If there were a main character it would be Dervan, a historian who is assigned to record (also spy on?) the bard’s stories. He finds himself caught up in machinations he feels unfit to survive. Fintan is the bard from another country, who at first is rather mysterious and his true personality is hidden by the stories he tells; it takes a while to understand him. Gorin Mogen is the leader of the Hathrim giants who decide to find a new land to settle. He’s hard to like, but as far as villains go, you understand his motivations and he can be even a little convincing. There’s Abhi, the son of hunters, who decides hunting isn’t the life for him–and unexpectedly finds himself on a quest for the sixth kenning. And Gondel Vedd, a scholar of linguistics who finds himself tasked with finding a way to communicate with a race of giants never seen before (definitely not Hathrim) and stumbles onto a mystery no one could have guessed: there may be a seventh kenning.

There are other characters, but what makes them all interesting is that they’re regular people (well, maybe not Gorin Mogen or the viceroy–he’s a piece of work) who become heroes in their own little ways, whether it’s the teenage girl who isn’t afraid to share vital information, to the scholars who suddenly find how crucial their minds are to the survival of a nation, to the humble public servants who find bravery when they need it most. This is a story of loss, love, redemption, courage, unity, and overcoming despair to not give up. All very human experiences by simple people who do extraordinary things.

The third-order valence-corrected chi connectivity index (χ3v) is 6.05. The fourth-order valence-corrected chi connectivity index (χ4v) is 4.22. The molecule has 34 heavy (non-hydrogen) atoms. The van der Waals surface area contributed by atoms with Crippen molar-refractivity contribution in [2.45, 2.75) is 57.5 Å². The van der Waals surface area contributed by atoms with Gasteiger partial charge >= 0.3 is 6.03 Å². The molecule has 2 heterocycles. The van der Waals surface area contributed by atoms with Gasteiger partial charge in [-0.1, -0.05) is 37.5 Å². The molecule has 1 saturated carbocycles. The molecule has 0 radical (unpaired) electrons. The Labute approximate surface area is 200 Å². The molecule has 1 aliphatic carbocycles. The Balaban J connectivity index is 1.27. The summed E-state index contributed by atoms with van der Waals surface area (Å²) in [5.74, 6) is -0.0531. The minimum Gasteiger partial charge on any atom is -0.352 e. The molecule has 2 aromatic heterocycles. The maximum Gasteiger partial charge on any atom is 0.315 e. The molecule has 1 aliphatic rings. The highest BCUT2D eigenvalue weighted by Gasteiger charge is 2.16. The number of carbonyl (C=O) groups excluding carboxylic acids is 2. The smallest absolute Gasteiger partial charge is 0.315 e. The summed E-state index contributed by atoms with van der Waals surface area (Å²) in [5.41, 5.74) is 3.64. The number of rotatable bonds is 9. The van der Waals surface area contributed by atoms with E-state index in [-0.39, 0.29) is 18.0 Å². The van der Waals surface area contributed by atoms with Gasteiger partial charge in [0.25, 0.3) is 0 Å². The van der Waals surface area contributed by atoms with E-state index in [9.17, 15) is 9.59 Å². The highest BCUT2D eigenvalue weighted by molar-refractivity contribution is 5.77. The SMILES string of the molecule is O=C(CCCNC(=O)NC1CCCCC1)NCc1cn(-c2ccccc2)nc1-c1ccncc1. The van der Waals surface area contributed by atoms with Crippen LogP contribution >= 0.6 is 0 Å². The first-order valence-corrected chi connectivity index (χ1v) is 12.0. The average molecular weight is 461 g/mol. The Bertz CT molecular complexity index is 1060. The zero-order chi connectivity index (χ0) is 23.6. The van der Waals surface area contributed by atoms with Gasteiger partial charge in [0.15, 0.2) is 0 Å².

Hearne’s worldbuilding is engaging. He doesn’t bottle feed you, at first it feels like drinking from a hydrant, but then you settle in and pick up things along the way. Then he shows you stuff with a punch to the gut. This is no fluffy world with simple magic without price. All the magic has a price, and more often than not it leads you straight to death’s door. For most people just the seeking of the magic will kill you. I particularly enjoyed the scenes with Ahbi and his discovery of the sixth kenning and everything associated with it. But giants? I mean, really? It isn’t bad enough fighting people who can control fire that you have to add that they’re twice the size of normal people? For Hearne if it’s war, the stakes are pretty high, and it gets ugly.

The benefit of the storytelling style is that the book, despite its length, moves along steadily (Hearne is no novice, here). The bits of story lead you along without annoying cliffhangers (mostly), and I never got bored with the switch between characters. It was easy to move between them, and they were recognizable enough that I got lost or confused. The end of the novel felt a little abrupt, but I guess that has more to do with I was ready for the story to continue, despite the exiting climax.

If you’re looking for epic fantasy with fun storytelling and clever worldbuilding, check out A PLAGUE OF GIANTS.

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The Artwork Of Gary Choo

Gary Choo is a concept artist/illustrator based in Singapore. I’ve know Gary for a good many years ( 17, actually ), working together in animation studios in Singapore like Silicon Illusions and Lucasfilm. Gary currently runs an art team at Mighty Bear Games, but when time allows he also draws covers for Marvel comics, and they’re amazing –

The Art Of Gary Choo
The Art Of Gary Choo
The Art Of Gary Choo
The Art Of Gary Choo
The Art Of Gary Choo

To see more of Gary’s work or to engage him for freelance work, head down to his ArtStation.